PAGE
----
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Am Fam Physician. 2004;70(70):204-206

The Centers for Disease Control and Prevention (CDC) has released interim guidelines for the evaluation of infants born to mothers with West Nile virus infection. “Interim Guidelines for the Evaluation of Infants Born to Mothers Infected with West Nile Virus During Pregnancy” appears in the February 27, 2004, issue of Morbidity and Mortality Weekly Report and is available online at

West Nile virus is a single-stranded RNA flavivirus with antigenic similarities to Japanese encephalitis and St. Louis encephalitis viruses. Flavivirus infection during pregnancy has been associated rarely with spontaneous abortion and neonatal illness but has not been known to cause birth defects in humans. In 2002, a woman who had West Nile virus encephalitis during the 27th week of her pregnancy delivered a full-term infant with chorioretinitis, cystic destruction of cerebral tissue, and laboratory evidence of congenitally acquired West Nile virus infection. Although this case demonstrated intrauterine West Nile virus infection in an infant with congenital abnormalities, it did not prove a causal relation between the virus infection and these abnormalities.

Three other instances of maternal virus infection were investigated in 2002. In all three cases, the infants were born at full term with normal appearance and negative laboratory tests for West Nile virus infection; cranial imaging studies and ophthal-mologic examinations were not performed. The CDC is gathering data on pregnancy outcomes for approximately 70 women who had West Nile virus infection during pregnancy in 2003.

The CDC convened a meeting of specialists in the evaluation of congenital infections and has released the following interim recommendations:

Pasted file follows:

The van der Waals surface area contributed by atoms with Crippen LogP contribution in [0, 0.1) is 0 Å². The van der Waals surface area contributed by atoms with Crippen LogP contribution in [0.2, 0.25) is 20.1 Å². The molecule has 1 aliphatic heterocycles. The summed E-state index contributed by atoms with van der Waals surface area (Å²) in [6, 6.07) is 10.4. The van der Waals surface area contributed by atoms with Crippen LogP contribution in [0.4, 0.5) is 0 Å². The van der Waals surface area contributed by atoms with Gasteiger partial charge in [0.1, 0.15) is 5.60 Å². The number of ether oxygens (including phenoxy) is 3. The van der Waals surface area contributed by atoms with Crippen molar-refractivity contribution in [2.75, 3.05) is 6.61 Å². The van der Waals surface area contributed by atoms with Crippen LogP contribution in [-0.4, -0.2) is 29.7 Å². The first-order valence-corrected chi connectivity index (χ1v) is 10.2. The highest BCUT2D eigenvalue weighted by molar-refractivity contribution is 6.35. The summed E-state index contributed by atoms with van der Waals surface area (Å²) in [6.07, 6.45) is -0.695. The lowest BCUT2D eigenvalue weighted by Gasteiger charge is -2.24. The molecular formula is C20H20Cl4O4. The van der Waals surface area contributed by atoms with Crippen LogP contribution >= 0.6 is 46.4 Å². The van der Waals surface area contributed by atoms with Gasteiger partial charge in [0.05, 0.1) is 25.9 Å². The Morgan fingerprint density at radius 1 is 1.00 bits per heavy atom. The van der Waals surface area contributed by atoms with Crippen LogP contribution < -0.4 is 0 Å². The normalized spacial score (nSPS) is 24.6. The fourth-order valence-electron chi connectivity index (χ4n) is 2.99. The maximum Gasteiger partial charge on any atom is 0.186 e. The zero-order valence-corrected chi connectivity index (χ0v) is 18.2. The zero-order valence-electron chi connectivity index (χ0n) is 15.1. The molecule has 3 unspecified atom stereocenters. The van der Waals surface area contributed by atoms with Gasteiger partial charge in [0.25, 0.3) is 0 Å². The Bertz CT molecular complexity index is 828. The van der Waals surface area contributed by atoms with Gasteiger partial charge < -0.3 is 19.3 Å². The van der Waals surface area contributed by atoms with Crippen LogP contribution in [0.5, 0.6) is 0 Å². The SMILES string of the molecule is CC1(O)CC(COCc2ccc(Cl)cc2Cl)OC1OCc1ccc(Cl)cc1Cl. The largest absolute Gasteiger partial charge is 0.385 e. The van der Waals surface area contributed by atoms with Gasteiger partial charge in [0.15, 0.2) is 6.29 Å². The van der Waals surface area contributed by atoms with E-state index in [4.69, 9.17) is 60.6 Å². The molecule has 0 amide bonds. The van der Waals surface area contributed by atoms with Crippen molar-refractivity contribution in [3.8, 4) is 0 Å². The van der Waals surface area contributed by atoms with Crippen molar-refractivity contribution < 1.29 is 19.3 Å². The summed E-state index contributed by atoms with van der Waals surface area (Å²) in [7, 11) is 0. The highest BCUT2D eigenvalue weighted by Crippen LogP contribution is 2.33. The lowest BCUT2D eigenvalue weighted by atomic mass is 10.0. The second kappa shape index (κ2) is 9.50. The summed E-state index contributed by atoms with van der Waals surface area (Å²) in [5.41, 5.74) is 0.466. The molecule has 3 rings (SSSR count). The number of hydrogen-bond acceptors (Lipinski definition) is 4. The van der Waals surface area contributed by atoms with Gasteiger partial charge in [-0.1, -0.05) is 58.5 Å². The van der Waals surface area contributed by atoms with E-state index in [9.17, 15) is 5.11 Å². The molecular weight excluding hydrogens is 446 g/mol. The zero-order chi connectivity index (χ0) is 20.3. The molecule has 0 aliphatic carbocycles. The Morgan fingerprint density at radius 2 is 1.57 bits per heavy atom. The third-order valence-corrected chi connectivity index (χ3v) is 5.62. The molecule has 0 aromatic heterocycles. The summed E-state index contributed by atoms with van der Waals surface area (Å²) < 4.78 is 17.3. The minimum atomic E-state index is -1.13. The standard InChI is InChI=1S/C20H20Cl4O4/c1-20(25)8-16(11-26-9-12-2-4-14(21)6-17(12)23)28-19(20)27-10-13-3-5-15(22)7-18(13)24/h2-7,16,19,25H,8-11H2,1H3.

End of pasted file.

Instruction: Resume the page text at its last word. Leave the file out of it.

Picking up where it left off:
• No specific treatment for West Nile virus infection exists, and the consequences of infection during pregnancy have not been well defined. For these reasons, screening of asymptomatic pregnant women for West Nile virus infection is not recommended.

  • Pregnant women who have meningitis, encephalitis, acute flaccid paralysis, or unexplained fever in an area of ongoing West Nile virus transmission should have serum (and cerebrospinal fluid, if clinically indicated) tested for antibody to West Nile virus. If serologic or other laboratory tests indicate recent infection, these infections should be reported to the local or state health department, and the women should be followed to determine the outcomes of their pregnancies.

  • If West Nile virus infection is diagnosed during pregnancy, a detailed ultrasound examination of the fetus to evaluate for structural abnormalities should be considered no sooner than two to four weeks after onset of illness in the mother, unless earlier examination is otherwise indicated. Amniotic fluid, chorionic villi, or fetal serum can be tested for evidence of West Nile virus infection. However, the sensitivity, specificity, and predictive value of tests that might be used to evaluate fetal infection are not known, and the clinical consequences of fetal infection have not been determined. In cases of miscarriage or induced abortion, testing of all products of conception (e.g., the placenta and umbilical cord) for evidence of infection is advised to document the effects of West Nile virus infection on pregnancy outcome.

  • When an infant is born to a mother who was known or was suspected to have West Nile virus infection during pregnancy, clinical evaluation is recommended. Further evaluation should be considered if any clinical abnormality is identified or if laboratory testing indicates that an infant might have congenital West Nile virus infection.

  • Pregnant women who live in areas with West Nile virus-infected mosquitoes should apply insect repellent to skin and clothes when exposed to mosquitoes and wear clothing that will help protect against mosquito bites. In addition, whenever possible, pregnant women should avoid being outdoors during peak mosquito-feeding times (i.e., usually dawn and dusk).

Guidance on diagnosis of West Nile virus can be obtained from local or state health departments and from the CDC online at resources/fact_sheet_clinician.htm. Recommended clinical evaluation steps are available online at

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